As the old adage goes, you get what you pay for, and sometimes the cheapest option is not always the best option. Is it our responsibility to provide the most cost effective solution? Absolutely, however sometimes due to flaws in inherited code or the way sites are implemented, “easy” fixes are not always as simple as they first appear to be.

This is How We Do It

For example, our BlueModus team has several existing clients with minimal technology budgets, whose sites contain known architectural and/or structural issues. We work closely with these clients to continually prioritize the show-stoppers, the need-to-haves, and the nice-to-haves. This is sincerely a collaborative business, and that is how we approach each client and project.
 
Although we truly give it our best effort to provide accurate and reasonable estimates for work requested, as Alexander Pope once said, “To err is human…” Occasionally, our team may misjudge the level of effort necessary, and discussions around requirements and budgets may need to be revisited as we move forward. Unfortunately, it is the nature of this business, and sometimes unavoidable.

We wish it were always easy.

Despite the many plastic Staples “Easy” buttons we have placed around the office, none of them actually work. There are, and will always be, unforeseen issues that arise as development work progresses. We do our best to avoid them, but that is why they are called unforeseen issues.
 
That said, it is never our intention to deceive or misguide our clients into agreeing to higher numbers. We consider ourselves to be true partners, and as partners, we try our best to provide clients with the honesty and transparency required to build a strong and mutually exclusive working relationship, so that we can continue to work together synergistically going forward.
 

It comes down to this…

I could continue to regale you with the ideology and brand positioning of BlueModus, but what it boils down to is this: If you want to reduce your budget, don't get in your own way. Come prepared, ask the right questions up front, and trust that our team is not disingenuous, and will act with your best interests in mind.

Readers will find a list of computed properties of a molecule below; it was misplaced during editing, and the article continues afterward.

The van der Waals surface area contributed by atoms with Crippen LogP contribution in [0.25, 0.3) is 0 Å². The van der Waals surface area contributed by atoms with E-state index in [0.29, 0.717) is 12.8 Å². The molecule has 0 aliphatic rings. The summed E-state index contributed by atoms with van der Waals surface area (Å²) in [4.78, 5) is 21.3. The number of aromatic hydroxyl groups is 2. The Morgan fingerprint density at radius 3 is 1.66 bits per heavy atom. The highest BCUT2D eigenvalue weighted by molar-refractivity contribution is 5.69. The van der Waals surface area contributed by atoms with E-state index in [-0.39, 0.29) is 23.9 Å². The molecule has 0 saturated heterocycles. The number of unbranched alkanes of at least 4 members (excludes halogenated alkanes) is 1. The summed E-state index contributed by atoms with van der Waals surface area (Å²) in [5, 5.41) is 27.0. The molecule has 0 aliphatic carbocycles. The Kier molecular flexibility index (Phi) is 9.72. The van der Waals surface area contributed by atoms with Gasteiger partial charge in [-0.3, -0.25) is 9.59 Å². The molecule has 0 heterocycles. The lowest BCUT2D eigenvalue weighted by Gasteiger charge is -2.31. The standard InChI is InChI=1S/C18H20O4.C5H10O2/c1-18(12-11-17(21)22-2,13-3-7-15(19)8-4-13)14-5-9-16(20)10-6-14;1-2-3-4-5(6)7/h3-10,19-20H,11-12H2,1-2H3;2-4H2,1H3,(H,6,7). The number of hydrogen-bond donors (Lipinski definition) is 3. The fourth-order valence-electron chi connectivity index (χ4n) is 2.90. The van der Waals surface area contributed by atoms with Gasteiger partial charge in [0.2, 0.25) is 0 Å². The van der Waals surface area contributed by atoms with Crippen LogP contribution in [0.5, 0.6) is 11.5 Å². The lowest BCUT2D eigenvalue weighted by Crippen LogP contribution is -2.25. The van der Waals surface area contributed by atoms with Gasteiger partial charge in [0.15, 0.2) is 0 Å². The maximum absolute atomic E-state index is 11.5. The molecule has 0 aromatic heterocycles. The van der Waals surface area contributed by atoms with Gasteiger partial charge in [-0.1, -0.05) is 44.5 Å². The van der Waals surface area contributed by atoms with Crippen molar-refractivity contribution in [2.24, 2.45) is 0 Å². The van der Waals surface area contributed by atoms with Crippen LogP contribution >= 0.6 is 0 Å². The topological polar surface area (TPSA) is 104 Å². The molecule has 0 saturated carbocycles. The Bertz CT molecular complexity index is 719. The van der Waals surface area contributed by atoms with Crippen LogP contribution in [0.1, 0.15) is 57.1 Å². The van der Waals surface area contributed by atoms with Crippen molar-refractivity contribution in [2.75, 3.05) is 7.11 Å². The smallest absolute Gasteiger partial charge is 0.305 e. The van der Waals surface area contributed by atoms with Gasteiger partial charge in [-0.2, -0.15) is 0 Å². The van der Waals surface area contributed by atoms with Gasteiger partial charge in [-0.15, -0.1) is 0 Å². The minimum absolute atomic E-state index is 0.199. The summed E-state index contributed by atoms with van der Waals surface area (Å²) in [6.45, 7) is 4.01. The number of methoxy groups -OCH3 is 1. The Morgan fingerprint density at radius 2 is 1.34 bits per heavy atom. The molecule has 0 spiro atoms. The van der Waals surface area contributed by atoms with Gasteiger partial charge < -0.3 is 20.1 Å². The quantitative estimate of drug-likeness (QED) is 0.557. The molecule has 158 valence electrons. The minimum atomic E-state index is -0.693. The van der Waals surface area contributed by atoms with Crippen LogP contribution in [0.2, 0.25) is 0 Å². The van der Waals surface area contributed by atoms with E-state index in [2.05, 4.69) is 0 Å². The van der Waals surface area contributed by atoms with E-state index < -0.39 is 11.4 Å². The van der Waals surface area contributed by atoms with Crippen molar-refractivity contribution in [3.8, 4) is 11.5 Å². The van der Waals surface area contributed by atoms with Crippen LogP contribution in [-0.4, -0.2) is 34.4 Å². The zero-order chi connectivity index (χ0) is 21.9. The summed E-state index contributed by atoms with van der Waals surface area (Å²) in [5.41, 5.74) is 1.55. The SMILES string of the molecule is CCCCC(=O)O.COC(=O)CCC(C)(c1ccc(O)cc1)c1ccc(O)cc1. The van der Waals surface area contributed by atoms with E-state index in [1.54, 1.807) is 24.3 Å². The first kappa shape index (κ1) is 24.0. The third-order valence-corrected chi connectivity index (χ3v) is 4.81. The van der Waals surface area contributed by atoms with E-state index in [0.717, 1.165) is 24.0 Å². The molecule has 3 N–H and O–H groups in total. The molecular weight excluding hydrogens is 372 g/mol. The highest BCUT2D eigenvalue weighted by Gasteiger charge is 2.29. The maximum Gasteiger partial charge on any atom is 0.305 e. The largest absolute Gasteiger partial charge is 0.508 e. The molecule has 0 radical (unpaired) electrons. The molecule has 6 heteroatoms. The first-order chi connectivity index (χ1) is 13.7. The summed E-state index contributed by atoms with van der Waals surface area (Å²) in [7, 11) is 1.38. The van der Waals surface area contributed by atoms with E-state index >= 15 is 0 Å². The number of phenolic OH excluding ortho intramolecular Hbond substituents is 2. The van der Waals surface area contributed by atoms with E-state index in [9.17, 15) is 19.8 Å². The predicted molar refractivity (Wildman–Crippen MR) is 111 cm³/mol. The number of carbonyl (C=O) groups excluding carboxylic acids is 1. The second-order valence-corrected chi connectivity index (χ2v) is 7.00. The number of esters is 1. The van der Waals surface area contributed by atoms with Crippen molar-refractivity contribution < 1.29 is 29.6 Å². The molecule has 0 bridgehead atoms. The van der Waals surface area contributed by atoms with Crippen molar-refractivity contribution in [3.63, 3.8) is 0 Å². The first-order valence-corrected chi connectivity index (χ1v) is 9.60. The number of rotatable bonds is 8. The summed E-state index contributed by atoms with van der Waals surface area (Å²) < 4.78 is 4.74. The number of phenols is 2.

The BlueModus team has, and will continue to do everything in our power to provide the level of quality and service you expect and deserve. We do it because we are passionate about our work, and the relationships we have built. (I mean we also kind of have to do it to keep the lights on, but it is mostly because we love it. Mostly.)
 
The TL;DR moral of the story is that there is no one guaranteed way to reduce your budget in each and every instance. That said, the stronger the level of detail provided up front, and the more effectively we are able to communicate, the better the chance that each engagement will get us more quickly in sync, and into a rhythm to build a stronger, and more efficient partnership reducing spin, and thus reducing budget.

 money-suitcase.png The amount of raining money savings may vary per client.
Ready to start building a successful partnership with BlueModus? Contact us today!


Katie Tabler
Katie Tabler is a lover of technology, and the written word. This is her first (and hopefully not unsuccessful) attempt at bringing the two together for the sake of sanity and betterment of client/vendor relationships everywhere. Originally from Columbus, a far superior city in terms of college football, Katie now lives in Denver, enjoying the ColoRADo experience; brunching, beveraging, and boarding...She’s actually a skier, but the alliteration was more impactful that way.